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Dublin: 9°C Sunday 18 April 2021

'The carousel has to finish at some stage, the balloon has to pop'

The end is in sight for Gordon D’Arcy, but he’s not slowing down.

Image: Inpho/Billy Stickland

GORDON D’ARCY CAN describe the magnitude of the World Cup in remarkably personal terms.

After a career that (when it eventually comes to a close in October) will span five tournaments, this week has given the retiring 35-year-old his first opportunity to bask first-hand in the glow of the golden Webb Ellis Cup.

Three days later, he wound up in the trophy’s company a second time. Typical.

Before he allows himself time to sit back and daydream about being able to hold the trophy without anyone fearing a jinx, the Land Rover ambassador has himself geared up for one last big push.

“I am absolutely busting a nut to get into the squad, and not just into the squad but into the starting line-up,” says D’Arcy before explaining that his omission from Ireland’s squad in the latter half of the Six Nations wasn’t quite as black and white as it may seem from the outside. Joe Schmidt after all, knows exactly what the veteran centre could bring to the table and D’Arcy sure as hell isn’t about to let it slip his mind.

“I didn’t stay in the training squad because there was no need for me to be in the training squad. He [Schmidt] was happy to bring other players in and happy for me to come in if something happened. It meant I was able to prepare better for the Leinster games and I was actually pretty happy with how I played for Leinster during that Six Nations period.

“Joe was very involved in my decision and keen for me to stay on on the premise that I wasn’t coming to make up the numbers, but coming to fight for a number 12 spot.

“I wouldn’t be doing it if I wasn’t thinking that. And that was all he needed to hear. It was probably the shortest conversation I ever had with Joe.”

There’s fire in this ‘yellow belly’. So much that D’Arcy has jumped the gun a little on pre-season just to make sure he’s not left stuck on 82 caps regretting a premature fortnight in flip-flops.

The motivation is there, it is there in abundance. I’m up at six in the morning – I’m doing those extra yards and I’m doing it earlier. I’m doing it before everybody else to try and get a little jump on guys so that when we come into camp I’m already firing.”

Joe Schmidt and Gordon D'Arcy Source: James Crombie/INPHO

D’Arcy looks back on 2011 as a watershed when fitness and preparation was really taken to the next level for Irish professionals. Today, that means that players are driving high standards for one another even when they are on different continents. A quick glance on Twitter or Instagram is bound to include a player providing proof that they have found a gym to work out in, a place to make up for the well-deserved summer lapses in textbook nutrition. Approaching today’s training squad announcement and the final four months of his career, D’Arcy won’t be left behind.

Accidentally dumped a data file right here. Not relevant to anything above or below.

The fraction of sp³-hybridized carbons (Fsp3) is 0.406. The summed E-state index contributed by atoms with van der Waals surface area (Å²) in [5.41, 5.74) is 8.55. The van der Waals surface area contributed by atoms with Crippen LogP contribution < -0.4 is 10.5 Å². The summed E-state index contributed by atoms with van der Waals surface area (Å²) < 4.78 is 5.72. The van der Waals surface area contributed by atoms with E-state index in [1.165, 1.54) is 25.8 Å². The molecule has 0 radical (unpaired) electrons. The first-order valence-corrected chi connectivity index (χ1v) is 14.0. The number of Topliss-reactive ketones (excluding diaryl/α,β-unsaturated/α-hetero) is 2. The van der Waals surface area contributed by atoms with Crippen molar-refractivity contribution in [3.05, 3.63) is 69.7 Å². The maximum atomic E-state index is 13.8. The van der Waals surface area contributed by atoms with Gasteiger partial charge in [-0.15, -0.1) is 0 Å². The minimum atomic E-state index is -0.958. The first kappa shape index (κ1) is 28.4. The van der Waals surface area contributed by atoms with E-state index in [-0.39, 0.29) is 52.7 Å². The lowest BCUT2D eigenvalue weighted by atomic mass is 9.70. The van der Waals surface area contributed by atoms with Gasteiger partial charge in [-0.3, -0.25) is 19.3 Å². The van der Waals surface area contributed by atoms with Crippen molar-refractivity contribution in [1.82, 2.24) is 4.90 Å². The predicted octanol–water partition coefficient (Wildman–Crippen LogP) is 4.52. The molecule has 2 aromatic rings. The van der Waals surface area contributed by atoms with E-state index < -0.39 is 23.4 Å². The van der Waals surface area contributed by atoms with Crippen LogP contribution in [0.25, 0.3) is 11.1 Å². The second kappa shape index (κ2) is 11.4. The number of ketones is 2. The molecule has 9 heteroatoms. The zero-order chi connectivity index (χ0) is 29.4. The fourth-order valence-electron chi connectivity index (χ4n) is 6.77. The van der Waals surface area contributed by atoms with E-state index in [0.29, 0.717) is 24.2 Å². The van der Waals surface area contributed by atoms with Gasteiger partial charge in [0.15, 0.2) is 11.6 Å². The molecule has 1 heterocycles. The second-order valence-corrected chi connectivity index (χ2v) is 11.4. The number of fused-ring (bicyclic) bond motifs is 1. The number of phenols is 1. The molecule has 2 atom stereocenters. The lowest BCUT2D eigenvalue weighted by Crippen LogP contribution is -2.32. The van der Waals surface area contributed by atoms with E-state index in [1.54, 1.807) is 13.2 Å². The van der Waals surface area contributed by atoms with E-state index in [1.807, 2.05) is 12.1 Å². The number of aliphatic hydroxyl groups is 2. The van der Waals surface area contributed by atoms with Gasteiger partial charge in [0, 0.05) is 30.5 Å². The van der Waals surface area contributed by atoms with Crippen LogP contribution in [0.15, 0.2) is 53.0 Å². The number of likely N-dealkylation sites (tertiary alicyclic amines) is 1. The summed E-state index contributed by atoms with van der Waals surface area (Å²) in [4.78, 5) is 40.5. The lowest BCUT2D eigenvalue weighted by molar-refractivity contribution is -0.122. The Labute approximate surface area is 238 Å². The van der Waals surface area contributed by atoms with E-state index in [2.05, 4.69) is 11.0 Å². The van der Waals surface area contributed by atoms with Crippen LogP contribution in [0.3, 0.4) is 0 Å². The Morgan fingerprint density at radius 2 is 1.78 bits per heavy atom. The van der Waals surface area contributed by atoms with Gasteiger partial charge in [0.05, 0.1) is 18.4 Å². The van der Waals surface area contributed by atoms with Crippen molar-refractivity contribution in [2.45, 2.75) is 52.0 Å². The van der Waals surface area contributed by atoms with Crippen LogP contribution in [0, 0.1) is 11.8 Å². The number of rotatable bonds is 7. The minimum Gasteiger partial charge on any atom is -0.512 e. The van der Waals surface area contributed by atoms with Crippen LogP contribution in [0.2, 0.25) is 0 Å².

“If you arrive in good shape then that’s just the bare minimum. It’s four months out from a World Cup, like. What else are you thinking? There’s guys doing boxing and lifting weights, far more than the bare minimum. Everyone is sleeping with one eye open thinking: ‘I’ve got a World Cup and I’ve got to be ready to go when I show up.’”

“I sat down with the Irish fitness coach in May and we planned out the whole summer, the training I’m doing is organised,” adds the Wexford man, still shorn of the beard that had threatened to become his trademark.

“It’s not me going off on a 40 kilometre cycle or anything like that. The science behind everything will have me ready to peak on the pitch in those warm-up games. You just have to be realistic: I’m 35 and I can’t do what I did when I was 30.

“If I train trained [in] the same volume in the same block period as I did when I was younger I would probably break down, but if I can spread it out over a longer period I’ll get more done and there will be less attrition on my body.”

Gordon D'Arcy and Isa Nacewa pose with the Rugby World Cup 2015 Defender as it brings the Webb Ellis Cup to Old Belvedere RFC as part of the Rugby World Cup Trophy Tour_1

D’Arcy is planning ahead and preparing for the challenges that come after hanging up the boots. Because he’s one of a fortunate breed of rugby players who have been able to set their own retirement date rather than have the news broken to them in a surgeon’s office. The redoubtable centre is ‘busting a nut’ so that he won’t find he has played himself to a standstill. There’s more to life than rugby, more than even that little chunky gold trophy he’s become accustomed to this week after almost two decades of admiration from afar.

“In four months’ time I’m going to wake up and being ache-free and pain-free.

“I’m going to spend time with my daughter and spend time with my wife and be able to plan stuff.

“It’s very daunting as well, this is essentially my 18th season starting. The last job I had was in Ferrycarrig working for Liam Griffin. What’s my skillset? Where do I go?

“I have my job for when I finish – all that kind of stuff – working in an office is something completely different. I’m used to working physically really, really hard and mentally doing a bit of video prep for games.

“Now it’s long days and everything like that. The carousel has to finish at some stage and the balloon has to pop.”

Gordon D’Arcy was speaking on behalf of Land Rover as part of a 100 Day Tour of the UK and Ireland for the Webb Ellis Cup. Land Rover’s #WeDealInReal Rugby World Cup 2015 campaign will champion rugby’s grassroots by putting local clubs on the global stage.

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About the author:

Sean Farrell

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